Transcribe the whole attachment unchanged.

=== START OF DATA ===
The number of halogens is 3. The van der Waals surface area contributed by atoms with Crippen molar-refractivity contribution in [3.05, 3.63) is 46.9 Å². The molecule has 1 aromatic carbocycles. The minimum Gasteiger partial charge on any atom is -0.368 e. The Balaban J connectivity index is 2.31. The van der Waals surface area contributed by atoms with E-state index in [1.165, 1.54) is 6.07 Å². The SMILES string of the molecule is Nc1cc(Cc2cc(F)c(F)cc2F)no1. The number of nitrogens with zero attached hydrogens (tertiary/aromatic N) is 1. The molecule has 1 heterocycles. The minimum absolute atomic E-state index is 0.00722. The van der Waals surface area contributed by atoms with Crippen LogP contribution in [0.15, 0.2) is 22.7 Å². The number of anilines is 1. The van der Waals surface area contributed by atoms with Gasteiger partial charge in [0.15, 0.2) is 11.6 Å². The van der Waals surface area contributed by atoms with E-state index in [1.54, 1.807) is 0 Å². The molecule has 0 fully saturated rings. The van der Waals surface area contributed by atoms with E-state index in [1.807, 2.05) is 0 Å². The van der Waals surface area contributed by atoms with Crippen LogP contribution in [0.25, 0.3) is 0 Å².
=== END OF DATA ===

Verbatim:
The number of halogens is 3. The van der Waals surface area contributed by atoms with Crippen molar-refractivity contribution in [3.05, 3.63) is 46.9 Å². The molecule has 1 aromatic carbocycles. The minimum Gasteiger partial charge on any atom is -0.368 e. The Balaban J connectivity index is 2.31. The van der Waals surface area contributed by atoms with E-state index in [1.165, 1.54) is 6.07 Å². The SMILES string of the molecule is Nc1cc(Cc2cc(F)c(F)cc2F)no1. The number of nitrogens with zero attached hydrogens (tertiary/aromatic N) is 1. The molecule has 1 heterocycles. The minimum absolute atomic E-state index is 0.00722. The van der Waals surface area contributed by atoms with Crippen LogP contribution in [0.15, 0.2) is 22.7 Å². The number of anilines is 1. The van der Waals surface area contributed by atoms with Gasteiger partial charge in [0.15, 0.2) is 11.6 Å². The van der Waals surface area contributed by atoms with E-state index in [1.54, 1.807) is 0 Å². The molecule has 0 fully saturated rings. The van der Waals surface area contributed by atoms with E-state index in [1.807, 2.05) is 0 Å². The van der Waals surface area contributed by atoms with Crippen LogP contribution in [0.25, 0.3) is 0 Å².